State-backed China Mobile, the world’s largest wireless carrier, owns a 38% in China Tower, along with China Unicom and China Telecom, each with stakes of about 28%. China Reform Holdings, a state-owned investment fund, holds the remaining 6%. Other than being shareholders, the three carriers also pay leasing fees to use China Tower’s facilities.
China's tech sector, under the government initiatives of “Internet Plus”, “Made in China 2025”, and “Outline on the National Information Technology Development Strategy”, is emerging as an innovation and technology powerhouse. These blueprints set targets for a fourth industrial revolution in China driven by information technology, artificial intelligence, and robotics with the aim of being globally competitive and dominant in all these sectors.
China Tower will be integral to achieving the nation's dominance in many of these areas, which will rely on the high speed 5G wireless network rollout.
According to the prospectus, the company plans to use 60% of the IPO proceeds for capital expenditure plans primarily relating to China’s 5G rollout; this includes both upgrading old towers and building new towers.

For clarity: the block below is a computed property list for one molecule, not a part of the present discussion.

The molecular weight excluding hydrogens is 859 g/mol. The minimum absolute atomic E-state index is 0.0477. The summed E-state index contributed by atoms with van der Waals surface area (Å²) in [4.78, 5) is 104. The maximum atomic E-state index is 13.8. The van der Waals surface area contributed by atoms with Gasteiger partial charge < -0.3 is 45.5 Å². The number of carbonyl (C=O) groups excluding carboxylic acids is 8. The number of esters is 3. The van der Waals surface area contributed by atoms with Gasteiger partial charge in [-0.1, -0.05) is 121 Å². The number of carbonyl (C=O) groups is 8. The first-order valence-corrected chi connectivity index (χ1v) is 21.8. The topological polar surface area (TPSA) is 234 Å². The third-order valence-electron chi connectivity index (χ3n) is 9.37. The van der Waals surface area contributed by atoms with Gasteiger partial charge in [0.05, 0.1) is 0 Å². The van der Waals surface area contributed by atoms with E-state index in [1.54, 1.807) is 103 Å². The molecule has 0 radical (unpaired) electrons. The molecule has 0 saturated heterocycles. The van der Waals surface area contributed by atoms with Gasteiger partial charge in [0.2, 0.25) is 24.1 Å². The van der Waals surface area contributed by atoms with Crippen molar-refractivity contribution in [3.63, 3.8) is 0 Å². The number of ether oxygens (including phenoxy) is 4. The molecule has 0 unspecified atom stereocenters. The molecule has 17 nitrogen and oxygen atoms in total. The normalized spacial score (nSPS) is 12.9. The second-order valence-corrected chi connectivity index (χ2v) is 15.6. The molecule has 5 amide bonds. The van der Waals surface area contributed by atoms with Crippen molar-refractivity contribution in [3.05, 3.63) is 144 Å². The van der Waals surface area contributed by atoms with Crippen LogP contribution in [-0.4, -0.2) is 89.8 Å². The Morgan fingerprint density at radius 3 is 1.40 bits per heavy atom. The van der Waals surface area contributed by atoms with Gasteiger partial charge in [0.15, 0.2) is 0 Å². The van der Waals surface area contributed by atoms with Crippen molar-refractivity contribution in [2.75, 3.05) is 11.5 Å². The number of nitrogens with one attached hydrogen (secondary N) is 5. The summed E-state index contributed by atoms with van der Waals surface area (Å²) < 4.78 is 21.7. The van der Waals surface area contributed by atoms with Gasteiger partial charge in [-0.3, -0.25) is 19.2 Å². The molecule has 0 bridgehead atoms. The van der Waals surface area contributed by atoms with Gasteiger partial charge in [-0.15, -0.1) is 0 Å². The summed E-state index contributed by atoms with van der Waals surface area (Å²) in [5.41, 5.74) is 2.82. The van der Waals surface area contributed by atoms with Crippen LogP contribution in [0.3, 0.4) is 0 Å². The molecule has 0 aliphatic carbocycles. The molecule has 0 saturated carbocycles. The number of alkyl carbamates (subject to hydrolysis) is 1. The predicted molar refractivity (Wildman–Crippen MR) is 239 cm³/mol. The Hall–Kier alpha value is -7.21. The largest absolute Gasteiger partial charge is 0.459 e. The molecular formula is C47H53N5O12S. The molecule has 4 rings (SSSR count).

Another 30% will go toward repaying bank loans, and the remaining 10% will be put aside for working capital and corporate purposes.
When you consider China Tower as a giant telecom stock with a monopoly position, the attraction is reasonably obvious. The firm has superior organic growth prospects in the world’s second-largest economy, whose middle class is expanding in both size and wealth. China has a similar proportion of city dwellers as the US did in 1940; moreover, between 2009 and 2030 the country will add 850 million people to its middle class.